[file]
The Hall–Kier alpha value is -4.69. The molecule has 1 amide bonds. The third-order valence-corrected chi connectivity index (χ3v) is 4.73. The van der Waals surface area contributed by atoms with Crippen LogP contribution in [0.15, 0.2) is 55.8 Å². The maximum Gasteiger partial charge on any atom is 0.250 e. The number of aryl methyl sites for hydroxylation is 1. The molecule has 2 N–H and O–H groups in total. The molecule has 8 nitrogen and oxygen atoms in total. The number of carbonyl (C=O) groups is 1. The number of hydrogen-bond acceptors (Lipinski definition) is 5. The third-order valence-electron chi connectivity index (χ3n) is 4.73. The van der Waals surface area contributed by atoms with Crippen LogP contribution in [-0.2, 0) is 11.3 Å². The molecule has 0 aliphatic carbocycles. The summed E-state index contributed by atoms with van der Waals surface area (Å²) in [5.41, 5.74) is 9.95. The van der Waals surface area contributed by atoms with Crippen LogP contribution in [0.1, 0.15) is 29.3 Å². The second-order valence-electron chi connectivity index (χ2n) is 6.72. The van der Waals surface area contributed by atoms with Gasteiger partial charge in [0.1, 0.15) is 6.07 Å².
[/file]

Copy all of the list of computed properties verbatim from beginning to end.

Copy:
The Hall–Kier alpha value is -4.69. The molecule has 1 amide bonds. The third-order valence-corrected chi connectivity index (χ3v) is 4.73. The van der Waals surface area contributed by atoms with Crippen LogP contribution in [0.15, 0.2) is 55.8 Å². The maximum Gasteiger partial charge on any atom is 0.250 e. The number of aryl methyl sites for hydroxylation is 1. The molecule has 2 N–H and O–H groups in total. The molecule has 8 nitrogen and oxygen atoms in total. The number of carbonyl (C=O) groups is 1. The number of hydrogen-bond acceptors (Lipinski definition) is 5. The third-order valence-electron chi connectivity index (χ3n) is 4.73. The van der Waals surface area contributed by atoms with Crippen LogP contribution in [-0.2, 0) is 11.3 Å². The molecule has 0 aliphatic carbocycles. The summed E-state index contributed by atoms with van der Waals surface area (Å²) in [5.41, 5.74) is 9.95. The van der Waals surface area contributed by atoms with Crippen LogP contribution in [0.1, 0.15) is 29.3 Å². The second-order valence-electron chi connectivity index (χ2n) is 6.72. The van der Waals surface area contributed by atoms with Gasteiger partial charge in [0.1, 0.15) is 6.07 Å².